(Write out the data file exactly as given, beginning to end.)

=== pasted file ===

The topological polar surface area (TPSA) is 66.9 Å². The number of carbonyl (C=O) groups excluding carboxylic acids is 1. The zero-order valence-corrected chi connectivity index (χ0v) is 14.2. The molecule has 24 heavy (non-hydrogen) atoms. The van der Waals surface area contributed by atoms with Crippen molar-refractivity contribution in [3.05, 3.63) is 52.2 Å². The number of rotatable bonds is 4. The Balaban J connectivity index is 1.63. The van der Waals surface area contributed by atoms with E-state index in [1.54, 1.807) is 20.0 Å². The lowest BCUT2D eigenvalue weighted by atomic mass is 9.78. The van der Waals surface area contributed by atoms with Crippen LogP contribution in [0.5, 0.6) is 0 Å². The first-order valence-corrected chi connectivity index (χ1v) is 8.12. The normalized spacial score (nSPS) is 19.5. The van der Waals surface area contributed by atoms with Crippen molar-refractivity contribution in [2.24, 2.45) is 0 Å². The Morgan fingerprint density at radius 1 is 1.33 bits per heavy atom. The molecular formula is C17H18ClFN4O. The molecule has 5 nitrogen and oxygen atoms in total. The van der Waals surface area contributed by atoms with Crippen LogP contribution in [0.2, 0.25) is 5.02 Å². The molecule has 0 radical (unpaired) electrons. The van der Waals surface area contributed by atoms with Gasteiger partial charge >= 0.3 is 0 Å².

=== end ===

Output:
The topological polar surface area (TPSA) is 66.9 Å². The number of carbonyl (C=O) groups excluding carboxylic acids is 1. The zero-order valence-corrected chi connectivity index (χ0v) is 14.2. The molecule has 24 heavy (non-hydrogen) atoms. The van der Waals surface area contributed by atoms with Crippen molar-refractivity contribution in [3.05, 3.63) is 52.2 Å². The number of rotatable bonds is 4. The Balaban J connectivity index is 1.63. The van der Waals surface area contributed by atoms with E-state index in [1.54, 1.807) is 20.0 Å². The lowest BCUT2D eigenvalue weighted by atomic mass is 9.78. The van der Waals surface area contributed by atoms with Crippen LogP contribution in [0.5, 0.6) is 0 Å². The first-order valence-corrected chi connectivity index (χ1v) is 8.12. The normalized spacial score (nSPS) is 19.5. The van der Waals surface area contributed by atoms with Crippen molar-refractivity contribution in [2.24, 2.45) is 0 Å². The Morgan fingerprint density at radius 1 is 1.33 bits per heavy atom. The molecular formula is C17H18ClFN4O. The molecule has 5 nitrogen and oxygen atoms in total. The van der Waals surface area contributed by atoms with Crippen LogP contribution in [0.2, 0.25) is 5.02 Å². The molecule has 0 radical (unpaired) electrons. The van der Waals surface area contributed by atoms with Gasteiger partial charge >= 0.3 is 0 Å².